Slipstreaming, or drafting, is the main mechanic in Flamme Rouge. At the end of each round, any cyclist that is exactly one space away from the cyclist in front of them slides forward to close the gap. Then any cyclist without another cyclist in front of them shuffles an exhaustion card with a value of two into their deck. One of these doesn’t hurt but take a couple and you’ll start to really feel it, just like the building exhaustion that the cyclists face. Every exhaustion card you put in your deck represents fewer options on a future turn- if you get a handful of exhaustion cards at the end of the race, you will absolutely lose. This creates an interesting dynamic where you DON’T want to be in the lead for most of this race-it’s better to coast along in second so your cyclists are daisy-fresh for the sprint to the finish line. This is difficult enough by yourself with two cyclists, since, again, you can’t even look at the cards for your second cyclist until you’ve chosen one for the first. Quite often you end up stuck at the front of the pack, or even worse, trailing behind, forced to use your fastest cards just to catch up to the pack of slipstreaming speedsters ahead of you. You end up trying to guess what your opponents are planning every turn- quite often the plan is to go sliiiiiightly slower than you, so that’s all good, but it leads to this interesting game of reverse psychology and chicken. If your opponent wants to end their turn behind you, and you’re trying to end behind them, well, I’m sure you can imagine how that plays out, especially since the road is only two spaces wide, and it regularly gets so jammed up that nobody can pass in 3-4 player games! You also have to decide when to break away from the pack and go for the finish line- we spent most of the game in anticipation of this moment, nervously glancing at each other, waiting for someone to make the first move.
Leading the pack AND ahead of the curve.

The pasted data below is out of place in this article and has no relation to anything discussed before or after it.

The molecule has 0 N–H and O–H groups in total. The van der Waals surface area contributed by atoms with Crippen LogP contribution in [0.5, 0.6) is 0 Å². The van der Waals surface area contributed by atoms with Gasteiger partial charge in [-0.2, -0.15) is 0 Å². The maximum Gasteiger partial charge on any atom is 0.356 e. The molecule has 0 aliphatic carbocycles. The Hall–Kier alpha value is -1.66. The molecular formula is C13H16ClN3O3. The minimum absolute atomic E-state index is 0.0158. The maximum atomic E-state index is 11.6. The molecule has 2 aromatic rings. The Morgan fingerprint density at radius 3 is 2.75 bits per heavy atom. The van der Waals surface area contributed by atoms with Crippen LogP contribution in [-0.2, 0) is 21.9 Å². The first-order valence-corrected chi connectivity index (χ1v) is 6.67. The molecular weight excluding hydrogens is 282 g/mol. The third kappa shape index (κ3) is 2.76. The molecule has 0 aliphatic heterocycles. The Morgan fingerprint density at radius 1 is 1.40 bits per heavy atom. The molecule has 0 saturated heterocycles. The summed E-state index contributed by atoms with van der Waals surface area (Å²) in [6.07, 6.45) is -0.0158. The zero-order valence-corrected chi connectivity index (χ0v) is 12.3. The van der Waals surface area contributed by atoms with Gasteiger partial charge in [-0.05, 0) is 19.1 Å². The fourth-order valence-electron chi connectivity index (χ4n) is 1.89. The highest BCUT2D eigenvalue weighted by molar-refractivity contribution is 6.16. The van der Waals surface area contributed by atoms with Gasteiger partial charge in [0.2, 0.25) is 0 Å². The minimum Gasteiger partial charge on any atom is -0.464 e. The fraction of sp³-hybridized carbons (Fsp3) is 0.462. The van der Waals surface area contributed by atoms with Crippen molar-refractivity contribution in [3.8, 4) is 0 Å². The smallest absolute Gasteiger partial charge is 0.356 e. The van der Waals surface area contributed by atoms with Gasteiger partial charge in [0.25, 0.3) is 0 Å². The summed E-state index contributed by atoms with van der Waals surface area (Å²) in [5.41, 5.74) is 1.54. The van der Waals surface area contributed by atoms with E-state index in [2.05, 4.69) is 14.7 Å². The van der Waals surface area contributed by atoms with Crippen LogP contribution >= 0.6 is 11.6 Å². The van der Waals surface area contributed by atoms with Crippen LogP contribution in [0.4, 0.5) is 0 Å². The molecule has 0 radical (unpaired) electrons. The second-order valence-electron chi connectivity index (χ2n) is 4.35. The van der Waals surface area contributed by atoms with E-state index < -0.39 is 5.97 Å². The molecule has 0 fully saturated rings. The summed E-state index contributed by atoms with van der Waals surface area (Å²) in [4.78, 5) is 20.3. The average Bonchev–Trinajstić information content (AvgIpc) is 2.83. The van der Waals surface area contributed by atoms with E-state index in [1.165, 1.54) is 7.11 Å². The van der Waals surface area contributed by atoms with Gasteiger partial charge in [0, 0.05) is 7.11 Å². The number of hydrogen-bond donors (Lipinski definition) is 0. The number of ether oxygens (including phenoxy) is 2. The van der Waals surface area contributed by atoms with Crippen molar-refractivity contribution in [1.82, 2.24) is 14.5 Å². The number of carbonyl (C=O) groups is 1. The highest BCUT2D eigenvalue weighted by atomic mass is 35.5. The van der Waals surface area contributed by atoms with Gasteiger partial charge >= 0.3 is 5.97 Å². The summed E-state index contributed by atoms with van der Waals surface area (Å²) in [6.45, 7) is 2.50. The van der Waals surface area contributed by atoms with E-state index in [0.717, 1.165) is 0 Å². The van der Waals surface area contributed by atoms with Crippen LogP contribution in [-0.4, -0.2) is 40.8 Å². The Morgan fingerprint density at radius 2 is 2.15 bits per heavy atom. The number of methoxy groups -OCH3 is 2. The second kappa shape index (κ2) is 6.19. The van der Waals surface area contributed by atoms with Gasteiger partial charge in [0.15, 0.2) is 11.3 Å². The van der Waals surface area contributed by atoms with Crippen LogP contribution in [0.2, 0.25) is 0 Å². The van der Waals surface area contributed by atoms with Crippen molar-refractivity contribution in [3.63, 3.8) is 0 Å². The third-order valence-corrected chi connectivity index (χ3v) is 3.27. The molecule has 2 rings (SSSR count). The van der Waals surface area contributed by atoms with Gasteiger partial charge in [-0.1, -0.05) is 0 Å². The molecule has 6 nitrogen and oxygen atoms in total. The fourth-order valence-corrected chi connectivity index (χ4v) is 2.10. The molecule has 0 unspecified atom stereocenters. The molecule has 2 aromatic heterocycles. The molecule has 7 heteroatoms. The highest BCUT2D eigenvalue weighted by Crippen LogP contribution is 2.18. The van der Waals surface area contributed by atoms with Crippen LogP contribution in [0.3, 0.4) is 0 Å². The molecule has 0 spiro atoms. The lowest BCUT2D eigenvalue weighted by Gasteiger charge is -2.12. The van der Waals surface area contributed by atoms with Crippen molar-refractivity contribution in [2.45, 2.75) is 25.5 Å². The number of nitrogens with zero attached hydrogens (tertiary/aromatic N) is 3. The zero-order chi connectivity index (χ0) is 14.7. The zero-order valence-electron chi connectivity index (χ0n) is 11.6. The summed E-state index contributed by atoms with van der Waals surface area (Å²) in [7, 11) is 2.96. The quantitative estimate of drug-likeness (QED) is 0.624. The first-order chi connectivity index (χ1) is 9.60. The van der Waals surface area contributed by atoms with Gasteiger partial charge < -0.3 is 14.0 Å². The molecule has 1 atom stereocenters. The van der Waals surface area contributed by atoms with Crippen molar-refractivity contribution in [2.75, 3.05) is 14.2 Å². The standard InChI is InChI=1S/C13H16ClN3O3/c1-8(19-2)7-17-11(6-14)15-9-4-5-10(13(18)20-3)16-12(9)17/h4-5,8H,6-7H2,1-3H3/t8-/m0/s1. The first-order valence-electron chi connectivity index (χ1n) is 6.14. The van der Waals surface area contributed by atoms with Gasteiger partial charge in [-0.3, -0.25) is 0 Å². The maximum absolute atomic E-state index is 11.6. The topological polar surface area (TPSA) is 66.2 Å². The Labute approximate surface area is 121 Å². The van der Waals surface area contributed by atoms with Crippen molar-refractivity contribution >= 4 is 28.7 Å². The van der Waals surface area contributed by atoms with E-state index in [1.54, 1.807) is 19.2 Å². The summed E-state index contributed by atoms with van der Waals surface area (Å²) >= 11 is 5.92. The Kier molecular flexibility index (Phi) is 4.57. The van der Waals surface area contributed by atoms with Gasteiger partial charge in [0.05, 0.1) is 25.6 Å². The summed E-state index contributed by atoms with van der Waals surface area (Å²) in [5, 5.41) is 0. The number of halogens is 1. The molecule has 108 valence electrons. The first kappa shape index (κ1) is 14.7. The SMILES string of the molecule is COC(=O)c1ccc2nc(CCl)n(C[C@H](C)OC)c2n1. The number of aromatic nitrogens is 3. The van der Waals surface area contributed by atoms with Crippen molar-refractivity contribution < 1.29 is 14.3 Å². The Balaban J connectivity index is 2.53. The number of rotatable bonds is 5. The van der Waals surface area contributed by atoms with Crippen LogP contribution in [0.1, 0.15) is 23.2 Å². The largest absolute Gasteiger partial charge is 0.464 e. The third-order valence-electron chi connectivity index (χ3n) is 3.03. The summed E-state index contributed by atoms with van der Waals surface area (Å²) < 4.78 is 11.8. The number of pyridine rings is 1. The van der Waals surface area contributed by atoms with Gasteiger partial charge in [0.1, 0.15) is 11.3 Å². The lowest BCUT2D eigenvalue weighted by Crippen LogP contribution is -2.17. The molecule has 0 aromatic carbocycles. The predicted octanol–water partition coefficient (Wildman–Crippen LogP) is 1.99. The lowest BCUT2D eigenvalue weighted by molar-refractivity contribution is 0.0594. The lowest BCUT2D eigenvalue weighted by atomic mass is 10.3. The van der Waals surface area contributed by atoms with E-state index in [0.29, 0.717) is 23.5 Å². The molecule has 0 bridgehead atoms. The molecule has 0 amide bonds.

Flamme Rouge is a fascinating game to me- it’s a lot of fun, it’s easy to get new players into, and it looks amazing! Moving plastic pieces toward a finish line is an easy and familiar concept to introduce to players, and the modular board means you can use one of the suggested pre-made tracks or assemble your own. You can even add uphill and downhill sections to spice things up once you know how to play, and the expansion, Flamme Rouge: Peloton, adds single-file cobble roads, bridges, and two extra teams. That said, this game, with its sepia tones and newspaper cut-outs and old-timey mustachioed-men… It’s aesthetically aimed at older adults, but it plays like a game for younger kids and new players. Moving pieces forward is an incredibly basic mechanic, and I can’t imagine it keeping many adults entertained for more than a handful of plays. And yet, I can’t imagine a kid picking this off the shelf over something more colourful or cartoon-y. I’d say Flamme Rouge is a solid intro to hobby gaming, especially for cycling enthusiasts, but there are other introductions with more broad appeal that I would recommend first, like Pandemic, Keys to the Castle, or even Camel Up. To be fair, I have yet to experience this game at the full four-players (pandemic problems), and I suspect that more players does equal more fun in this case. Unfortunately, at two or three players, this game is definitely light on strategy for adults, and perhaps not as appealing to kids as it could be.
Disclaimer: Not distributed by Outset Media